This was one of those fascinating stories that was very simple but in which all of the details about the story were so vague that I couldn’t figure anything about it for many many pages.

This is a story of five unrelated boys who live together–they all pull tricks to make rent.  Rod was their defacto leader–not their pimp exactly, because he tricked too, but more like an elder watchmen.  He was tough and very strict.  You could be kicked out of the house for many infractions, and at the first sign of Sickness.

I assumed that this story was set in the 1970s in San Francisco.

Then one of the boys is named Google, so clearly it can’t be set in the 70s. (more…)

Read Full Post »

SOUNDTRACK: D.D DUMBO-“Walrus,” “Tropical Oceans” (Field Recordings, May 15, 2014).

I don’t know when people started looping drums and guitar to make fuller sounds.  I guess it’s been a decade or so.  But this recording from 2014 seems positively ancient.  And yet D.D Dumbo uses the technology perfectly.  And in this Field Recording [D.D Dumbo: Looping Sounds In An Austin Alleyway] this one guy sounds huge!

Mystery seems to swirl around D.D Dumbo. We’d heard all sorts of crazy rumors about this solo musician; namely, that Dumbo is a modern-day nomad whose only worldly possessions are his guitar and some crazy customized pedals. But once he arrived for one of our SXSW Backyard Sessions, here’s what we discovered: Dumbo was born outside of Melbourne, Australia (birth name: Oliver Hugh Perry). He performs with a 12-string electric guitar, a simple drum set-up and some loop pedals. And he prefers to let his eclectic, drone-filled music speak for itself — so, alas, no comment on the nomad rumors.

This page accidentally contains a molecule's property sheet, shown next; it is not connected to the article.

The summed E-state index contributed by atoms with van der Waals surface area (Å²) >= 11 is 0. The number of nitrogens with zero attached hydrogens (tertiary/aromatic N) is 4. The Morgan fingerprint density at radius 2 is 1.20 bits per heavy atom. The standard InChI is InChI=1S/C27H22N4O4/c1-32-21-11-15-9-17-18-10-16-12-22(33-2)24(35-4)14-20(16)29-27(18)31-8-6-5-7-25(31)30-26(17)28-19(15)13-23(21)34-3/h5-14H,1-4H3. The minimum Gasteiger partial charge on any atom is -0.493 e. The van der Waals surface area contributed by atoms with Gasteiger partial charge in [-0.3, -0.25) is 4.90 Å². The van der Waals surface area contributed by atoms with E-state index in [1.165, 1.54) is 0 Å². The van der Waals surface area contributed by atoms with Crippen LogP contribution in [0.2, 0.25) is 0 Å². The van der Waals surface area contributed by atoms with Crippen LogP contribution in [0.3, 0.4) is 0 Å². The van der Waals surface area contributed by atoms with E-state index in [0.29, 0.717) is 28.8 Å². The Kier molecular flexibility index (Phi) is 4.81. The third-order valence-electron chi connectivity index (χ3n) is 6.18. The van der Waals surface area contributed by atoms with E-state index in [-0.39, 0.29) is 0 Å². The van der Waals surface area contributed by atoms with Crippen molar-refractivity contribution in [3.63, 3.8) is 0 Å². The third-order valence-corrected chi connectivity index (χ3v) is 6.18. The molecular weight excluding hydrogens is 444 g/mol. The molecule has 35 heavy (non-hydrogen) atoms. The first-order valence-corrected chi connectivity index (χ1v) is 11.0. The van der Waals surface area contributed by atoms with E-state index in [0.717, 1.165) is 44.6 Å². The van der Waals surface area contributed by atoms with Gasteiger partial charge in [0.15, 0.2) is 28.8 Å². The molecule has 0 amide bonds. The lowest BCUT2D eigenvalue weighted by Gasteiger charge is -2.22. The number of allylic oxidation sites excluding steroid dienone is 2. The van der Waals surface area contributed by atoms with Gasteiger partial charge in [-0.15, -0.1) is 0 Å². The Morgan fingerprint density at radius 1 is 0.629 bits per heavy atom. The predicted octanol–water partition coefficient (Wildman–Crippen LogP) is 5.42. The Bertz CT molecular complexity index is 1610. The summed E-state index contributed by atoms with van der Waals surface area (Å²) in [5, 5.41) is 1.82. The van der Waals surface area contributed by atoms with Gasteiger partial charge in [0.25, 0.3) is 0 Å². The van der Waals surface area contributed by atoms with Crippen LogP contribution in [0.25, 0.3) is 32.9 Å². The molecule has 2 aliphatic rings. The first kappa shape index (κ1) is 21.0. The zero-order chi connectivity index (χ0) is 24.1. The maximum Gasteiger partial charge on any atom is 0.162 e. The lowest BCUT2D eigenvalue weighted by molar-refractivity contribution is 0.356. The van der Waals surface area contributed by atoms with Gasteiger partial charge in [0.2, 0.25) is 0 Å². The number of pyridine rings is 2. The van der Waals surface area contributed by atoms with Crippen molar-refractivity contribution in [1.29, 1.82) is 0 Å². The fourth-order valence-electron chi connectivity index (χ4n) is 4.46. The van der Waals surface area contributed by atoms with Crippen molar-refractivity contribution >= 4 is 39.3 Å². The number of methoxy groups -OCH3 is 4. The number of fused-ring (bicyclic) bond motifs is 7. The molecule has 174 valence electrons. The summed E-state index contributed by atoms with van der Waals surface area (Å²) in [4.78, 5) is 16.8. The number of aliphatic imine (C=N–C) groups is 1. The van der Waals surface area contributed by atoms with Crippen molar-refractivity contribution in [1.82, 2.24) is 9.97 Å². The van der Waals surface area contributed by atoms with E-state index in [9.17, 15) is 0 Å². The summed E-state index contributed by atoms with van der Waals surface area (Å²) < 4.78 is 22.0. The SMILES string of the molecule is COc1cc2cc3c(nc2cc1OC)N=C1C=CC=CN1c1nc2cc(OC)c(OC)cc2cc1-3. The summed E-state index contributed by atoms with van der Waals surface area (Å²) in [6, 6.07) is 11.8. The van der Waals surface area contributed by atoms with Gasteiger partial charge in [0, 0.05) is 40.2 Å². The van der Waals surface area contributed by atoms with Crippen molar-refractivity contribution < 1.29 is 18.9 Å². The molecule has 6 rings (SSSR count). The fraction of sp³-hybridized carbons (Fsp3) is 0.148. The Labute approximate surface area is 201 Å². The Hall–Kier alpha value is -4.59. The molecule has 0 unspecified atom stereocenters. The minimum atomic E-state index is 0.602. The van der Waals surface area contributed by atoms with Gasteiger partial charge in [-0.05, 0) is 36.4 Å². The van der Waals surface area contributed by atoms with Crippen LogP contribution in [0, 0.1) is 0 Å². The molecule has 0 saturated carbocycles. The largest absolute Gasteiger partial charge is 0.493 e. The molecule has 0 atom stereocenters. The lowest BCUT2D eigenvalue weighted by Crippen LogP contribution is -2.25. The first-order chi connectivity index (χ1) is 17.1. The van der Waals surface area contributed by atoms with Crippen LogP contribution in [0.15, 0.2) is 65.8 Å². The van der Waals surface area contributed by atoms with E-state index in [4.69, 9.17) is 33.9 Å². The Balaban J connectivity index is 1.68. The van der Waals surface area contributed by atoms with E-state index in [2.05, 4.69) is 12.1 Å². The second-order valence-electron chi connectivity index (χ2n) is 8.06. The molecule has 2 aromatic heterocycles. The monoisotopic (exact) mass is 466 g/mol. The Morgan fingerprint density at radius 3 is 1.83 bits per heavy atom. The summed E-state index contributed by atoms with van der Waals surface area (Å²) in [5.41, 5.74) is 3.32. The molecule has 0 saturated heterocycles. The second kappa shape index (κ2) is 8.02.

As “Walrus” opens, he plays a nifty guitar riff that is part sliding notes and part harmonics.  These are looped.  He adds some vocal “ahhs” and “eeehs” and then puts in a very simple drum beat.  When the song properly starts, his style of playing reminds me of the West African guitarists I’ve heard on Tiny Desk.  It’s slinky and repetitive, almost turning into a droning rhythm.  He sings, but I’m not even sure if there are actual words.

The song builds and shrinks as he adds previously looped parts and it stops perfectly when he needs to do a quick guitar section before it starts again.

If you listen closely to his music, though, one thing is certain: It’s hard to nail down Dumbo’s influences. As he performed for a curious crowd at Austin’s Friends & Neighbors during SXSW, we heard numerous global destinations in his music — including stops in North African deserts, as well as a jaunt to the American South for a touch of the blues. Here, D.D Dumbo showcases two uniquely minimal songs: an unreleased song called “Walrus,” and “Tropical Oceans,” from his recent self-titled EP.